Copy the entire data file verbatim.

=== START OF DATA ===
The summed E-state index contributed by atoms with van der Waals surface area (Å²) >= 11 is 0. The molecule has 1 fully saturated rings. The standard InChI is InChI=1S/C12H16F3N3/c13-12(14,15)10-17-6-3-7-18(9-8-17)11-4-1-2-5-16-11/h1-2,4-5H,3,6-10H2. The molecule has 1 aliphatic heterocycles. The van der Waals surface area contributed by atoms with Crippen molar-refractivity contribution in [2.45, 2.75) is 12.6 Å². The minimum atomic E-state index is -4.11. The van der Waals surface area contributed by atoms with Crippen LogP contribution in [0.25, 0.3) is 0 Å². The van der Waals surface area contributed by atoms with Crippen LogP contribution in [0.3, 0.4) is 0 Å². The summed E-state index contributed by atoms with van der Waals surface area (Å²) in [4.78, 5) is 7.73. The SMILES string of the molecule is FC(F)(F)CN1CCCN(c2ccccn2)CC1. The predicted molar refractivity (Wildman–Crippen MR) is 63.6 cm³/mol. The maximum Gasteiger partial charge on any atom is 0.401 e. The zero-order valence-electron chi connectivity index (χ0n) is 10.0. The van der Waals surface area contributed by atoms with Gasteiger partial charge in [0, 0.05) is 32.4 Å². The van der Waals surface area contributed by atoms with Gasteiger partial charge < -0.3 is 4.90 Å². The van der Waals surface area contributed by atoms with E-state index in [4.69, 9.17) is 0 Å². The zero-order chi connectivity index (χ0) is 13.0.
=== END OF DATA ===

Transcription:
The summed E-state index contributed by atoms with van der Waals surface area (Å²) >= 11 is 0. The molecule has 1 fully saturated rings. The standard InChI is InChI=1S/C12H16F3N3/c13-12(14,15)10-17-6-3-7-18(9-8-17)11-4-1-2-5-16-11/h1-2,4-5H,3,6-10H2. The molecule has 1 aliphatic heterocycles. The van der Waals surface area contributed by atoms with Crippen molar-refractivity contribution in [2.45, 2.75) is 12.6 Å². The minimum atomic E-state index is -4.11. The van der Waals surface area contributed by atoms with Crippen LogP contribution in [0.25, 0.3) is 0 Å². The van der Waals surface area contributed by atoms with Crippen LogP contribution in [0.3, 0.4) is 0 Å². The summed E-state index contributed by atoms with van der Waals surface area (Å²) in [4.78, 5) is 7.73. The SMILES string of the molecule is FC(F)(F)CN1CCCN(c2ccccn2)CC1. The predicted molar refractivity (Wildman–Crippen MR) is 63.6 cm³/mol. The maximum Gasteiger partial charge on any atom is 0.401 e. The zero-order valence-electron chi connectivity index (χ0n) is 10.0. The van der Waals surface area contributed by atoms with Gasteiger partial charge in [0, 0.05) is 32.4 Å². The van der Waals surface area contributed by atoms with Gasteiger partial charge < -0.3 is 4.90 Å². The van der Waals surface area contributed by atoms with E-state index in [4.69, 9.17) is 0 Å². The zero-order chi connectivity index (χ0) is 13.0.